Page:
The expanding volume and velocity of data is also creating a need for insurance developers proficient in R, Julia, Hadoop, and Scala.
The Problem with Millennials
At the same time insurance companies are planning ways to make the best use of emerging tech, they are also trying to adapt to the life preferences of the largest purchasing block in the population today.
On the plus side, millennials are more than two times as likely to buy insurance online, according to the latest Gallup polls. Twenty-seven percent of millennials are comfortable with online purchasing, compared to 11 percent for all other generations. Overall, 74 percent of the total population purchased a policy after talking to an agent. Because of the growth of AI chatbots and the availability of streaming video, millennials are likely to possibly do more without agent interaction in the years ahead.
On the negative side, millennials represent the largest number of customers who are actively disengaged (27 percent) or indifferent to (42 percent) their insurance carriers. That’s a recipe for greater churn and engagement wars among insurance carriers. The primary way that carriers are looking to improve that engagement is through better customer experiences.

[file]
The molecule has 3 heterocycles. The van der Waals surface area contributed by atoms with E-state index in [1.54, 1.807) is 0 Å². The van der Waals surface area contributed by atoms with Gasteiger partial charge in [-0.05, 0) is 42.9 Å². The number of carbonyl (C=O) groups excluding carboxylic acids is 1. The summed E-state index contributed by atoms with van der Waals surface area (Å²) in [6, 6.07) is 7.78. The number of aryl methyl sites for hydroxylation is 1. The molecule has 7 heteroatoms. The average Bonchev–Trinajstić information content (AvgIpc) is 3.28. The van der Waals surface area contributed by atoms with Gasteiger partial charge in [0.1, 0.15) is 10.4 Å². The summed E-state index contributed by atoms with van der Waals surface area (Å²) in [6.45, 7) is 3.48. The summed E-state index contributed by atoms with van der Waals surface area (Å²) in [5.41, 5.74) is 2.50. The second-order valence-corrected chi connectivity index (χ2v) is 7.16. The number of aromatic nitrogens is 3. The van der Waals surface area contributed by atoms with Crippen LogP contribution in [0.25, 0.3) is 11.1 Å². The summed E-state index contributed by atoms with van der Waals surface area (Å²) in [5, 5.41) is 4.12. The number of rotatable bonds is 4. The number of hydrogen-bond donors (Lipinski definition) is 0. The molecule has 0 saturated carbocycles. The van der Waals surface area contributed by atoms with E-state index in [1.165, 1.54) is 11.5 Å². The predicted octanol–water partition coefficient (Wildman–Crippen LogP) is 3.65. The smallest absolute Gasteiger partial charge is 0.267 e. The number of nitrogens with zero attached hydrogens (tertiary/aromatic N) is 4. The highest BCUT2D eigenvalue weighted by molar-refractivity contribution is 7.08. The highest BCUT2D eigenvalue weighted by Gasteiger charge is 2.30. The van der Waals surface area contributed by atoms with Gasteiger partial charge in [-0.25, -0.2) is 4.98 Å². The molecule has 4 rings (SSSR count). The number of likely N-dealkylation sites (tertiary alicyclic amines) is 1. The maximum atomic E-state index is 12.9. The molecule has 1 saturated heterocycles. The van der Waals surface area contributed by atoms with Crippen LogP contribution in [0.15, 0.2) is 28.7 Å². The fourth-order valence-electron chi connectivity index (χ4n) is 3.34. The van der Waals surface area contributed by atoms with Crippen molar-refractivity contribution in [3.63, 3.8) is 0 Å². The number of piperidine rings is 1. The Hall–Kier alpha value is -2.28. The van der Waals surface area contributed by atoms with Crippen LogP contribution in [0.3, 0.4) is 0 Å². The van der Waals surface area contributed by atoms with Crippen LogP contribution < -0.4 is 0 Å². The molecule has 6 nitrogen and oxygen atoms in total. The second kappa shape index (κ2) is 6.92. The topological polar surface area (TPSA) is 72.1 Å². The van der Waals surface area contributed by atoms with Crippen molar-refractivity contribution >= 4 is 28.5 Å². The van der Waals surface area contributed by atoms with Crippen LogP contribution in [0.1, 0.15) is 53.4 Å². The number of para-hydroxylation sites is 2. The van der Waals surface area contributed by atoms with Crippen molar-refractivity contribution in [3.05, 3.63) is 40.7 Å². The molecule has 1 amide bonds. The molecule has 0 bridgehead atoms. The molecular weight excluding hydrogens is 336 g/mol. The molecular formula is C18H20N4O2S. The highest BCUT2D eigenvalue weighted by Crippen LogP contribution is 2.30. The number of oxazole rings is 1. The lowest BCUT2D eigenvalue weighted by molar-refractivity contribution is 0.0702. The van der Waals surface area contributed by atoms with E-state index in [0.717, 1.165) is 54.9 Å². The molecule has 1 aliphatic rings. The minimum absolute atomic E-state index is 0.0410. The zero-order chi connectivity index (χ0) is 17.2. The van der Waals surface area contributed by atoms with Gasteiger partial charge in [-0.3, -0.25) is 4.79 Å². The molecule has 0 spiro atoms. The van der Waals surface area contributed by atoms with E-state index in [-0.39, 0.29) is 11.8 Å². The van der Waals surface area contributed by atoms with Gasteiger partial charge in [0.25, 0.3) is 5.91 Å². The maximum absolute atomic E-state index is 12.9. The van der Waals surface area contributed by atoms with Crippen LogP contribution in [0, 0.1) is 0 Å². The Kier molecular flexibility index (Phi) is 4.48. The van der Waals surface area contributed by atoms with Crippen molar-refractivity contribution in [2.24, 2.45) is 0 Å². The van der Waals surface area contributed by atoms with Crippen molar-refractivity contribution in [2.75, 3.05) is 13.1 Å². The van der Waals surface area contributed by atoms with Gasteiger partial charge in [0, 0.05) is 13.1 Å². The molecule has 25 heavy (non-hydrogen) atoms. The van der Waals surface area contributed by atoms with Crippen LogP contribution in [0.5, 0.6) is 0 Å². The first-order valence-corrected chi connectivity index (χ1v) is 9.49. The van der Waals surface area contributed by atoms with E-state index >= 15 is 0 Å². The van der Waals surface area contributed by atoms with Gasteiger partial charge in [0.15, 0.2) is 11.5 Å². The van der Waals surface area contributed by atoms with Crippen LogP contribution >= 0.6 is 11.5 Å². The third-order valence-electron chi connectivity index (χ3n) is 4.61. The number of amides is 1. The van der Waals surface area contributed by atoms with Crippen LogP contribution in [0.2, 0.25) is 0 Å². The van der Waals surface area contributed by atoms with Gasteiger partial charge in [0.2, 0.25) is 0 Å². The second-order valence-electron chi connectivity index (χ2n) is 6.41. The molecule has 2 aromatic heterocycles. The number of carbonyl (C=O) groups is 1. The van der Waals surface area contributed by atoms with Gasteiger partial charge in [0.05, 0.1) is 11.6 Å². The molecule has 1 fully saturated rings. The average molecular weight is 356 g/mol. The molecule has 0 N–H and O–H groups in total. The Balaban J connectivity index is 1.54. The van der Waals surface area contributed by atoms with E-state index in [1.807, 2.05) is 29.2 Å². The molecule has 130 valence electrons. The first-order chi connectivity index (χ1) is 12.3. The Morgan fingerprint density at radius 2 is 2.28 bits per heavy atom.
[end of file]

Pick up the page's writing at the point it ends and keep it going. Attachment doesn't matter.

Gallup suggested that messages related to performance and security appeal to the millennial’s concern for protecting private information. Simplified flow for completing coverage changes was another way that millennials gauge performance.
How Insurance Companies Can Improve The Customer Experience
As more insurance companies adapt to the latest hardware and software, they are discovering a corresponding need for optimization and performance monitoring to deliver on the promise of the technology. Customers have come to expect peak performance, reliable stability, and uptime. This can be especially difficult because many insurance carriers still operate using a mix of legacy and custom development applications.
AppDynamics’ application performance management for the insurance industry is tackling challenges like these head-on, before they put a drag on the customer experience. These systems can’t be productive without careful attention to performance, usability, and availability. To end users, the digital experience of their insurance provider has an effect on their perception of the overall brand.
The post Digital Transformation in the Insurance Industry appeared first on Application Performance Monitoring Blog | AppDynamics.